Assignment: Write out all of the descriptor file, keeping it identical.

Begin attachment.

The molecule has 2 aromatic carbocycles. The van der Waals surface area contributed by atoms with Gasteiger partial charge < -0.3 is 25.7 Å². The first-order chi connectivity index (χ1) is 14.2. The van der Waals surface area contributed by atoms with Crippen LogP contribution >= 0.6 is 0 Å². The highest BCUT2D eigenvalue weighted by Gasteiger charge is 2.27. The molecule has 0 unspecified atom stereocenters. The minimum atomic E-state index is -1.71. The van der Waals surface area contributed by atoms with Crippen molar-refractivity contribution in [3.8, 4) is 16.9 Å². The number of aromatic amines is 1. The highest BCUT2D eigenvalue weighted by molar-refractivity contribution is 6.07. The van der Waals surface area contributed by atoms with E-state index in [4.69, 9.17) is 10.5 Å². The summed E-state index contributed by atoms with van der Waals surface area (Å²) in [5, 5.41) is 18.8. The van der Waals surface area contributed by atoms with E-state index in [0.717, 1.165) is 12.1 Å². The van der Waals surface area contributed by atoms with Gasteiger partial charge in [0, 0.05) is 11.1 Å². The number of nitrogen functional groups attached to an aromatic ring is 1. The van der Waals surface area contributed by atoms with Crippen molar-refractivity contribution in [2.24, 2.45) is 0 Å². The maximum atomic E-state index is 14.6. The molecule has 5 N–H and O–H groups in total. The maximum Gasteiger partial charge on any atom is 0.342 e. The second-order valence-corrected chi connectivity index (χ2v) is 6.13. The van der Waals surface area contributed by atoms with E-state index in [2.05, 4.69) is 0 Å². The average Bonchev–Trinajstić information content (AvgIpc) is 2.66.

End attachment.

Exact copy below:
The molecule has 2 aromatic carbocycles. The van der Waals surface area contributed by atoms with Gasteiger partial charge < -0.3 is 25.7 Å². The first-order chi connectivity index (χ1) is 14.2. The van der Waals surface area contributed by atoms with Crippen LogP contribution >= 0.6 is 0 Å². The highest BCUT2D eigenvalue weighted by Gasteiger charge is 2.27. The molecule has 0 unspecified atom stereocenters. The minimum atomic E-state index is -1.71. The van der Waals surface area contributed by atoms with Crippen molar-refractivity contribution in [3.8, 4) is 16.9 Å². The number of aromatic amines is 1. The highest BCUT2D eigenvalue weighted by molar-refractivity contribution is 6.07. The van der Waals surface area contributed by atoms with E-state index in [4.69, 9.17) is 10.5 Å². The summed E-state index contributed by atoms with van der Waals surface area (Å²) in [5, 5.41) is 18.8. The van der Waals surface area contributed by atoms with E-state index in [0.717, 1.165) is 12.1 Å². The van der Waals surface area contributed by atoms with Gasteiger partial charge in [0, 0.05) is 11.1 Å². The number of nitrogen functional groups attached to an aromatic ring is 1. The van der Waals surface area contributed by atoms with Crippen molar-refractivity contribution in [2.24, 2.45) is 0 Å². The maximum atomic E-state index is 14.6. The molecule has 5 N–H and O–H groups in total. The maximum Gasteiger partial charge on any atom is 0.342 e. The second-order valence-corrected chi connectivity index (χ2v) is 6.13. The van der Waals surface area contributed by atoms with E-state index in [2.05, 4.69) is 0 Å². The average Bonchev–Trinajstić information content (AvgIpc) is 2.66.